Hosannas to the ‘force-specialists’
Trying to identify the one thing — the one sentiment, the one perception, the one belief, the one value — that separates libertarians (and classical liberals) from others is risky. The world is not that simple.
But I’ve become convinced that a major difference separating libertarians from nonlibertarians is libertarians’ hostility to secular superstitions.
I’m not talking here about belief in spiritual deities. Many libertarians (like myself) are atheists; many others are deeply religious. But almost by definition, all libertarians reject the notion that the state is something other than a human institution deserving more credence, respect, deference and trust than is commonly given to other human institutions such as supermarkets and bowling leagues.
Libertarians understand in their guts that flags, anthems, marble domes and columns, fancy titles, embassies and majoritarian-voting procedures do not transform human beings and human institutions into something higher than human beings and human institutions.
There’s nothing special about the police who protect my house from burglars, my son from kidnappers and my wife from rapists. There’s nothing special about the troops who protect us from foreign armies and terrorists. These activities are important and valuable when done properly. But there’s nothing special about them. Nothing about these activities gives the people who carry them out any exceptional claims upon our affections or wallets.
If the police officer or soldier agrees to render unto me a certain degree of protection in exchange for $100 of my money, neither of us owes anything more to the other as long as I pay him $100 and he performs his contractual duty accordingly. I owe him no special allegiance just because he specializes in using force to counteract force. Nor does he gain superhuman knowledge or wisdom just because he is a force-specialist.
And nor should the fact that we today choose our “force-specialists” collectively — mostly by voting — give force-specialists dispensation from the normal rules of decency that we expect to be followed by our friends, neighbors and others who specialize in something other than force.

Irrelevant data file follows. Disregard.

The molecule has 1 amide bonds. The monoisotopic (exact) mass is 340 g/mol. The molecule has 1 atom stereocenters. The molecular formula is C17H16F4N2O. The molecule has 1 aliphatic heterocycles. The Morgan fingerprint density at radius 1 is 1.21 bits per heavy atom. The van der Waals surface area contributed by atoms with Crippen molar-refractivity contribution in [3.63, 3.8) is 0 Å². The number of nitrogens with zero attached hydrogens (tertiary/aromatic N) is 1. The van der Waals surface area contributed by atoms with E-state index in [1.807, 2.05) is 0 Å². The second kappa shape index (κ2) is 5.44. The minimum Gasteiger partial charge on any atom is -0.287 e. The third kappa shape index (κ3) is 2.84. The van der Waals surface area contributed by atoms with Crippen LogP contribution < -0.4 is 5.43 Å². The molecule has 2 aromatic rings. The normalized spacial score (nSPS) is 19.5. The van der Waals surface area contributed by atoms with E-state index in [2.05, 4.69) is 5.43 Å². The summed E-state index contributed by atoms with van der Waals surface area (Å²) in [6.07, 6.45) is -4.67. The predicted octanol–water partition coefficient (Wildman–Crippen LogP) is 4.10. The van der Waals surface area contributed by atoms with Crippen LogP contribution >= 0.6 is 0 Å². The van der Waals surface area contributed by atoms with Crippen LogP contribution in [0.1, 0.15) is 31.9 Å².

And yet secular superstitions routinely elevate force-specialists into a priestly class. Force-specialists do get special privileges; they are treated as if they are inherently more trustworthy and more important than non-force-specialists.
Consider last week’s lamentable U.S. Supreme Court decision in the case of Kelo v. City of New London (Conn.). In it, the Supreme Court (well, five of its members) ruled that local governments can seize property from private citizen A and give it to private citizen B if it, the government — the gaggle of force-specialists — declares publicly a belief that such seizures will create jobs and increase the amount of money the force-specialists will succeed in forcibly extracting from non-force-specialists.
Suppose that a majority of this very same group of nine black-robed worthies were to declare that I, a private citizen, can poke a gun in my neighbor’s nose and demand that he sell his house to me so that I can give or sell it to someone else.
The only condition demanded of this “court” is that I proclaim with as much sincerity as I can muster that my seizure of this house will “improve the neighborhood” and generate more income for me — more income that I promise, cross-my-heart-and-hope-to-die, to spend wisely on further efforts to improve the neighborhood.
Would you — would anyone — respect such a ruling of this “court”?
The only reason the City of New London and other governments have the audacity to seize the property of others, the only reason a “court” of seemingly adult and learned citizens upholds such seizures, and the only reason such a ruling and the seizures it permits will be widely respected, is that We the People believe, without warrant or reason, in the supernatural powers and essence of the state.
We worship and raise hosannas to force-specialists.